Daf Yomi

For the week ending 22 May 2004 / 2 Sivan 5764

Chullin 114 - 120

by Rabbi Mendel Weinbach zt'l
The Color of HeavenArtscroll

The Rule Born From the Exceptions

Both the blood and certain fats (chelev) of animals are forbidden for consumption. But there are differences, says the mishna, between the extent of the two.

While the ban on blood applies to both domesticated and undomesticated animals and to fowl, the ban on chelev is limited to domesticated animals alone. When it comes to the blood and chelev of sacrificial animals it is the other way around. Should one make use of such chelev for private purposes he is guilty of meilah embezzling from the Sanctuary. But if he makes such use of the blood of a sacrifice, he is not guilty of meilah.

In its explanation of why there is no meilah involved in using the blood (for fertilization purposes as was customary) after it has already been applied to the altar, the gemara states the rule that meilah cannot apply to anything which has already been utilized for the mitzvah for which it was designated.

This is an interesting rule because it is based on the exceptions to it. The shovelful of ashes which was daily taken from the altar by a kohen had to be placed at the side of the altar to be miraculously absorbed there and could not be appropriated for private use even though these ashes had certainly completed the mitzvah for which they were designated. The other exception dealt with the four garments which the Kohen Gadol wore for the Yom Kippur service in the Holy of Holies of the Beit Hamikdash. The Torah ordered that they be put away forever and be forbidden for any use.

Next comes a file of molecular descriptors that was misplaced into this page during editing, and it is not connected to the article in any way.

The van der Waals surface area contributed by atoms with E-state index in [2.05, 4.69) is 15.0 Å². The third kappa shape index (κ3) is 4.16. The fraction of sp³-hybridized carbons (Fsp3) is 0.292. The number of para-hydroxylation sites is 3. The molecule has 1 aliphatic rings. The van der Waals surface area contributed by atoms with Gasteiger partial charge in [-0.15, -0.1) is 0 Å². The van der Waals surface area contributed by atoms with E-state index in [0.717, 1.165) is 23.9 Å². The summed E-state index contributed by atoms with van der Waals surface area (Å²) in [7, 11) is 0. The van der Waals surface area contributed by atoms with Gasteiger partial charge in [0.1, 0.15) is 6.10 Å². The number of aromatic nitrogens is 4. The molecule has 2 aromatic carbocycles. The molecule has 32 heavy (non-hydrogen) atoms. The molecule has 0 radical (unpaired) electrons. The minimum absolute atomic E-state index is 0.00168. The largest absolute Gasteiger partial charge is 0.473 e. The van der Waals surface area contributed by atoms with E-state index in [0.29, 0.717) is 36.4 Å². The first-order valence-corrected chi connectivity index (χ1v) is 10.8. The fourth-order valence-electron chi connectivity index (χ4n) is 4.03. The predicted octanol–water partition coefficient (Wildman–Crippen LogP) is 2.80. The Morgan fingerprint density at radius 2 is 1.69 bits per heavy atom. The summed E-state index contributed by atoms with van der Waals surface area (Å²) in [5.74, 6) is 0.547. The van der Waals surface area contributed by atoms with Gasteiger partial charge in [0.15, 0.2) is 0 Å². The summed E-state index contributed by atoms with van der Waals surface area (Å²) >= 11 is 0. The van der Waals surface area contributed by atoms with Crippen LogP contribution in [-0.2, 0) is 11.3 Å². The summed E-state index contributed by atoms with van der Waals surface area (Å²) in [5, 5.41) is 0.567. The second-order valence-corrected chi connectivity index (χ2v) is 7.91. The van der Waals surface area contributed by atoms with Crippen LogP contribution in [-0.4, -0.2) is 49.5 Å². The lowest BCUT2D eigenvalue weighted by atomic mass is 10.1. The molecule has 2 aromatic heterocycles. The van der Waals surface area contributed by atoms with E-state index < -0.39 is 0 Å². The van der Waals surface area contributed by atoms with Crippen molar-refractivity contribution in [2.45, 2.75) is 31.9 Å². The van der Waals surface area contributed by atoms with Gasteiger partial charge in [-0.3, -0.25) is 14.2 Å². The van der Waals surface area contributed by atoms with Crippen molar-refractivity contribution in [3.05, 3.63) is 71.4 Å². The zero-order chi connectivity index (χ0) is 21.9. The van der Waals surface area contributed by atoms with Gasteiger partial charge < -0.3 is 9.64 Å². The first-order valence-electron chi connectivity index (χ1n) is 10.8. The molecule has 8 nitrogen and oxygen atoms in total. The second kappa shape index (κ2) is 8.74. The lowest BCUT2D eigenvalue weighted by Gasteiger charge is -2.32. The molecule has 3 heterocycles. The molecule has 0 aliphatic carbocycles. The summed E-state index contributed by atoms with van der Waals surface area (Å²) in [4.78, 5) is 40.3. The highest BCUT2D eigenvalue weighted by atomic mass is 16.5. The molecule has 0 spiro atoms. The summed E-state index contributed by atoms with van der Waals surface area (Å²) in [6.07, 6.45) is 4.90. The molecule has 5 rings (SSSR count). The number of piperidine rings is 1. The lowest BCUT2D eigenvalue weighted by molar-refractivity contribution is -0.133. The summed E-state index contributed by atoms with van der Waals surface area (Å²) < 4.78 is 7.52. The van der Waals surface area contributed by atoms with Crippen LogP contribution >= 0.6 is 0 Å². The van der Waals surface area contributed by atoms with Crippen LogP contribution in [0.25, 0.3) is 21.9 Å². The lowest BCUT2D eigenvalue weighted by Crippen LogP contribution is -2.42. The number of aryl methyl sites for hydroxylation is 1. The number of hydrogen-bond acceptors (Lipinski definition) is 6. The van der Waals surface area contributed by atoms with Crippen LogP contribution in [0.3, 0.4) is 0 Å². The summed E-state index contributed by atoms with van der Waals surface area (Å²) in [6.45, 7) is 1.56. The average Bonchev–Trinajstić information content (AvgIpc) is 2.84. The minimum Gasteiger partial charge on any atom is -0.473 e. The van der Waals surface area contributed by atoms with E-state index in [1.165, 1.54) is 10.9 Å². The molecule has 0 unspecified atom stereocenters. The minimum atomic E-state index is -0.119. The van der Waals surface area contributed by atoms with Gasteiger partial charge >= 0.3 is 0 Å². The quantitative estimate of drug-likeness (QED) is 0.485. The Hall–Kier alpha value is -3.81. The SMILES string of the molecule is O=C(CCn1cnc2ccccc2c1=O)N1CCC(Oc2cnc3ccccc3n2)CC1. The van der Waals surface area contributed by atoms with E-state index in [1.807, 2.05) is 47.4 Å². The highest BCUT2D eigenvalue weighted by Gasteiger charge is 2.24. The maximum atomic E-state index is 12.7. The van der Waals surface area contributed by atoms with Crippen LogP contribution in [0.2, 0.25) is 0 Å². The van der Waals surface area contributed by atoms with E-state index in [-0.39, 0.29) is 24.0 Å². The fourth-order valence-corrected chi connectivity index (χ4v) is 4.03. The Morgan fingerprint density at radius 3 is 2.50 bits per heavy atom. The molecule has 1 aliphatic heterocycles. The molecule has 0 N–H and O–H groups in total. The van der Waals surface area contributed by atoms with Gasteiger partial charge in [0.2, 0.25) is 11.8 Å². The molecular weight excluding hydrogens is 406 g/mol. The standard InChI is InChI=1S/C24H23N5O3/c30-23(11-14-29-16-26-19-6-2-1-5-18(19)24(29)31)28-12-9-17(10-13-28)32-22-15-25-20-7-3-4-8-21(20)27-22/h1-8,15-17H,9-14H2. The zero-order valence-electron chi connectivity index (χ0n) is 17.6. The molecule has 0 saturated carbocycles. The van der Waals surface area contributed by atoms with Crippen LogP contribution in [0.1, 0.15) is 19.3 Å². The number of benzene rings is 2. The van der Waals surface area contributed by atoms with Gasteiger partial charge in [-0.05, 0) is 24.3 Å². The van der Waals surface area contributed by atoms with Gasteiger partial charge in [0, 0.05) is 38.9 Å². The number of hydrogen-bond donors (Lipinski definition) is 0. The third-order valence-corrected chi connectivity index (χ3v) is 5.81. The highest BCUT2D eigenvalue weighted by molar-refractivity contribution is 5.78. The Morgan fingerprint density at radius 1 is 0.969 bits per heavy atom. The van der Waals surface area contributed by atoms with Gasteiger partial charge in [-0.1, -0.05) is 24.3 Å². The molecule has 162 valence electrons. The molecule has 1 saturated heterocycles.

Had the Torah wished us to derive from either of these cases a rule that meilah applies even after the mitzvah has been completed, it would have sufficed to make this point with one of them. The fact that this is found in two cases indicates that these two are the exceptions, and that the rule for all other cases is that there is no meilah in regard to something which has already completed its mitzvah role.

  • Chullin 117a

Is Liquefying Transformation?

Liquefying foods is a practice which has become quite common in our health- conscious society. How does the transformation from a solid to a liquid affect the status of food as far as halacha is concerned?

A number of cases are discussed in our gemara:

  1. Liquefied chametz drunk on Pesach carries the same penalty of karet (extirpation) as the eating of solid chametz.
  2. Liquefied matzah eaten to fulfill the mitzvah of eating matzah on the first night of Pesach does not qualify for this purpose.
  3. Liquefied chelev the forbidden fats of a domesticated animal carries the same penalty of karet as the eating of solid chalev.

The explanation of the difference between liquefied chametz and chelev on the one hand and liquefied matzah on the other is based on the terminology used by the Torah in regard to each.

Matzah is described (Devarim 16:3) as the "bread of affliction" so that the term "bread" even though it is a reference to matzah rather than leavened bread rules out the liquefied form of this substance.

In regard to chametz and chalev, however, the situation is different. Although in both cases the Torah prohibits the eating of such foods, which would indicate that this does not apply to drinking, when it comes to spelling out the penalty for their consumption the Torah states that "the nefesh (soul) which will consume it will be extirpated" (Shmot 12:19 and Vayikra 7:25). Nefesh, explains Rashi, indicates that the penalty of karet applies to the consumption of anything which brings comfort to a person, even if it is consumed through drinking, because this is considered as satisfying the needs of the nefesh.

  • Chullin 120a

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